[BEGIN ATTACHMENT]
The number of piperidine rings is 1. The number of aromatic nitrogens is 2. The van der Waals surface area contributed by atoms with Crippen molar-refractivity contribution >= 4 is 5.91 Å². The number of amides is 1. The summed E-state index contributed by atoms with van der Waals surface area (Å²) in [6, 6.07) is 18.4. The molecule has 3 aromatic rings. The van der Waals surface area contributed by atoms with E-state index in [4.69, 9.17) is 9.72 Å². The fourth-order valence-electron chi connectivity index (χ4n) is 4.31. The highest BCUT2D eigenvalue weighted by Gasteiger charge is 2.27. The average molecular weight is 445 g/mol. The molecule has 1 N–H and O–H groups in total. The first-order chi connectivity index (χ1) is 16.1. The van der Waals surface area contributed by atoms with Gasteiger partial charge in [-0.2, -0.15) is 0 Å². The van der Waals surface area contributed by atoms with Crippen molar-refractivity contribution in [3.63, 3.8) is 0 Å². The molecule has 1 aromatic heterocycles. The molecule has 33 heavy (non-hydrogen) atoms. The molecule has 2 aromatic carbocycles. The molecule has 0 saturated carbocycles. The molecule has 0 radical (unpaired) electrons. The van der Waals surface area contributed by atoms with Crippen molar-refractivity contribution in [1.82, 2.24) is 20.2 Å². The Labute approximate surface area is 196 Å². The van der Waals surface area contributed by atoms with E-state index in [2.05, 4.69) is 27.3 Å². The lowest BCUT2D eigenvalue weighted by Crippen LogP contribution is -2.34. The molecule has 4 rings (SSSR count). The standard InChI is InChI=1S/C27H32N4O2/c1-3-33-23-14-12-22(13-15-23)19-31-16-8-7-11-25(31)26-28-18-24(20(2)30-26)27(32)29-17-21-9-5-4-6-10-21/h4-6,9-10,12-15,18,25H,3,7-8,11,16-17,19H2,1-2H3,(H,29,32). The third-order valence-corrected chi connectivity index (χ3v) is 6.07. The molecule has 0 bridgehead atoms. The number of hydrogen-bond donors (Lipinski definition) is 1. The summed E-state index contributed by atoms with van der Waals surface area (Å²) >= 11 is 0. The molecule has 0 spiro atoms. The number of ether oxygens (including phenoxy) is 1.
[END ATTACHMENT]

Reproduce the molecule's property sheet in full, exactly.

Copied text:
The number of piperidine rings is 1. The number of aromatic nitrogens is 2. The van der Waals surface area contributed by atoms with Crippen molar-refractivity contribution >= 4 is 5.91 Å². The number of amides is 1. The summed E-state index contributed by atoms with van der Waals surface area (Å²) in [6, 6.07) is 18.4. The molecule has 3 aromatic rings. The van der Waals surface area contributed by atoms with E-state index in [4.69, 9.17) is 9.72 Å². The fourth-order valence-electron chi connectivity index (χ4n) is 4.31. The highest BCUT2D eigenvalue weighted by Gasteiger charge is 2.27. The average molecular weight is 445 g/mol. The molecule has 1 N–H and O–H groups in total. The first-order chi connectivity index (χ1) is 16.1. The van der Waals surface area contributed by atoms with Gasteiger partial charge in [-0.2, -0.15) is 0 Å². The van der Waals surface area contributed by atoms with Crippen molar-refractivity contribution in [3.63, 3.8) is 0 Å². The molecule has 1 aromatic heterocycles. The molecule has 33 heavy (non-hydrogen) atoms. The molecule has 2 aromatic carbocycles. The molecule has 0 saturated carbocycles. The molecule has 0 radical (unpaired) electrons. The van der Waals surface area contributed by atoms with Crippen molar-refractivity contribution in [1.82, 2.24) is 20.2 Å². The Labute approximate surface area is 196 Å². The van der Waals surface area contributed by atoms with E-state index in [2.05, 4.69) is 27.3 Å². The lowest BCUT2D eigenvalue weighted by Crippen LogP contribution is -2.34. The molecule has 4 rings (SSSR count). The standard InChI is InChI=1S/C27H32N4O2/c1-3-33-23-14-12-22(13-15-23)19-31-16-8-7-11-25(31)26-28-18-24(20(2)30-26)27(32)29-17-21-9-5-4-6-10-21/h4-6,9-10,12-15,18,25H,3,7-8,11,16-17,19H2,1-2H3,(H,29,32). The third-order valence-corrected chi connectivity index (χ3v) is 6.07. The molecule has 0 bridgehead atoms. The number of hydrogen-bond donors (Lipinski definition) is 1. The summed E-state index contributed by atoms with van der Waals surface area (Å²) >= 11 is 0. The molecule has 0 spiro atoms. The number of ether oxygens (including phenoxy) is 1.